Newcastle upon Tyne Guide

About Newcastle

Newcastle-Upon-Tyne received its funny name way back in the 2nd century, when it was a Roman settlement. They called it Pons Aelius, which translated into Latin as Novum Castrum super Tynum, or Newcastle-Upon-Tyne. Most locals prefer to shorten it to Newcastle.

In the Middle Ages Newcastle was considered a stronghold and northern England’s prime fortress. It defended itself well and never came under foreign rule again. By 1530 a royal act gave Newcastle monopoly on the coal trade. Newcastle expanded rapidly because of it and continued to defend their king and grow economically by way of coal, glass, shipbuilding and print. By the 19th century, the area was an Industrial Revolution powerhouse that thrived due to new engineering technology in the shipbuilding field. Even as industries declined in the 20th century, Newcastle held on by way of office business and retail and the later addition of tourism.

The city, which was an epicenter during the Middle Ages, still retains much of the medieval nature. It has many narrow alley ways that give way to major pedestrian areas. Much of the ancient 14th century stairwells and the Castle Keep are still in their original spots. The area largely developed during the Industrial Revolution, and maintains a good mix of medieval and neoclassic beauty throughout.

Today the city is continually demolishing the old in favor of the new. There have been many renovations and new projects in recent years and the city’s Byker Wall was recently named on the UNESCO World Heritage Site list. The city is also well known for its thriving Chinatown district and has some of the best modern Chinese culture in Europe.


When to go

Newcastle has a typical temperate English climate that is influenced by the Gulf Stream. It is also one of the driest cities in the UK. In January temps are around 5C while in July they reach about 18C.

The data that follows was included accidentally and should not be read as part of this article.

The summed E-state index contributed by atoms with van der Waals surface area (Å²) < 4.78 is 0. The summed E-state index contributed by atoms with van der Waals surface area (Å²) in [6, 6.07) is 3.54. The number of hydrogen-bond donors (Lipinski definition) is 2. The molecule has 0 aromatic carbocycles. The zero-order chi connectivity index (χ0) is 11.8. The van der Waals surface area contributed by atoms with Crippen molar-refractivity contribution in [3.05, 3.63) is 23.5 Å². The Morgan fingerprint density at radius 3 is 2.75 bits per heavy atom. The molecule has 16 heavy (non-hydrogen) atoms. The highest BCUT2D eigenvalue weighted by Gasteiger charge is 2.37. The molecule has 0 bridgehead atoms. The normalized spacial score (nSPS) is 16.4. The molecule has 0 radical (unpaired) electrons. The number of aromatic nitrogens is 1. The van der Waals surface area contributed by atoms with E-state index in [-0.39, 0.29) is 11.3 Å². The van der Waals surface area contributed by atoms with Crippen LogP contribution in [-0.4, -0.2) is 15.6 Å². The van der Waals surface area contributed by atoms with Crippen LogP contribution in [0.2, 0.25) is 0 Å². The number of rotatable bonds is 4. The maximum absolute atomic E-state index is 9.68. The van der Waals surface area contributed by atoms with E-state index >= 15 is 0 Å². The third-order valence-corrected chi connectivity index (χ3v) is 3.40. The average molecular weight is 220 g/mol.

Any time of year is great to go since Newcastle has such mild weather. Chinatown hosts a huge New Year’s bash called EAST08 while February brings the AV Festival, the largets UK festival of electronic arts. Spring gives way to the Newcastle Beer Festival and EAT!, a huge food and drink fest .in the summer there is also The Hoppings, Europe’s largest traveling fair as well as the Carnival Day in July.


Getting there

By Rail: Newcastle Central Station is right at the city centre with direct links to many main stations like London King’s Cross, Carlisle, Teesside, Liverpool, and Yorkshire.

By Air: The Newcastle International Airport provides direct connects to many of the top international and UK airports. It is also a quick 8 miles from the city center.

By Sea: The North Shields International Ferry Terminal links Newcastle with Scandinavia and the rest of Northern Europe.

By Road: The A1 motorway leads directly from London, the South, Scotland, and other major areas into Newcastle.


Getting around

Walk: Most of the city centre is compact and pedestrian zoned so walking is one of the best ways to get around Newcastle.

Board: The metro also provides quick city access and goes to many areas including the airport, Jesmond’s bar scene, and the coast. Bus services are also frequent in Newcastle. The new Quaylink is also low emission and state of the art; therefore by riding your doing your part to help the environment. This line links to the Haymarket, Monument, Gateshead Interchange, Central Station, Newcastle Quayside, and the Gateshead Quays.

Ride: There are hundreds of taxis that participate in the ambassador programme in Newcastle. There are also plenty of car hires by way of companies like Avis, Europcar, and Hertz.

Bike: Tynebikes provides ample equipment and services for cycle routes around Newcastle. It is a very bike oriented destination.

 

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